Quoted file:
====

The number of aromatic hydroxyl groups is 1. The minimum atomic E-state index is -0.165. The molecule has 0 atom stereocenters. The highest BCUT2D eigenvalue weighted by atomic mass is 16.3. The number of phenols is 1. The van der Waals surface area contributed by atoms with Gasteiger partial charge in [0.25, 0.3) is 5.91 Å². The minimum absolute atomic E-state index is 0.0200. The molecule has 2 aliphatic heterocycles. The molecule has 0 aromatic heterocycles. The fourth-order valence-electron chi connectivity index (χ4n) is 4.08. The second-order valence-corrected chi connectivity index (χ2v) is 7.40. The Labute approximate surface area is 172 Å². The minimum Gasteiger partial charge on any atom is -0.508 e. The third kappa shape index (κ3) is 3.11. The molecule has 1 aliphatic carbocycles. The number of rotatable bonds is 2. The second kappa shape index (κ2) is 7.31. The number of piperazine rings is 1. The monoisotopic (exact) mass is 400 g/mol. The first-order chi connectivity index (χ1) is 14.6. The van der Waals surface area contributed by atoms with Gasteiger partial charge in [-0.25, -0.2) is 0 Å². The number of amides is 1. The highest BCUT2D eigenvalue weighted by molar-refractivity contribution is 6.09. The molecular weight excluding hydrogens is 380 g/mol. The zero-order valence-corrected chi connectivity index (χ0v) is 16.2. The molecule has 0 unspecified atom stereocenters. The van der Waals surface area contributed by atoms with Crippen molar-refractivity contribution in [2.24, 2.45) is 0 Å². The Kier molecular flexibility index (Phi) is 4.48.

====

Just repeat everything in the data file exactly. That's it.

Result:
The number of aromatic hydroxyl groups is 1. The minimum atomic E-state index is -0.165. The molecule has 0 atom stereocenters. The highest BCUT2D eigenvalue weighted by atomic mass is 16.3. The number of phenols is 1. The van der Waals surface area contributed by atoms with Gasteiger partial charge in [0.25, 0.3) is 5.91 Å². The minimum absolute atomic E-state index is 0.0200. The molecule has 2 aliphatic heterocycles. The molecule has 0 aromatic heterocycles. The fourth-order valence-electron chi connectivity index (χ4n) is 4.08. The second-order valence-corrected chi connectivity index (χ2v) is 7.40. The Labute approximate surface area is 172 Å². The minimum Gasteiger partial charge on any atom is -0.508 e. The third kappa shape index (κ3) is 3.11. The molecule has 1 aliphatic carbocycles. The number of rotatable bonds is 2. The second kappa shape index (κ2) is 7.31. The number of piperazine rings is 1. The monoisotopic (exact) mass is 400 g/mol. The first-order chi connectivity index (χ1) is 14.6. The van der Waals surface area contributed by atoms with Gasteiger partial charge in [-0.25, -0.2) is 0 Å². The number of amides is 1. The highest BCUT2D eigenvalue weighted by molar-refractivity contribution is 6.09. The molecular weight excluding hydrogens is 380 g/mol. The zero-order valence-corrected chi connectivity index (χ0v) is 16.2. The molecule has 0 unspecified atom stereocenters. The van der Waals surface area contributed by atoms with Crippen molar-refractivity contribution in [2.24, 2.45) is 0 Å². The Kier molecular flexibility index (Phi) is 4.48.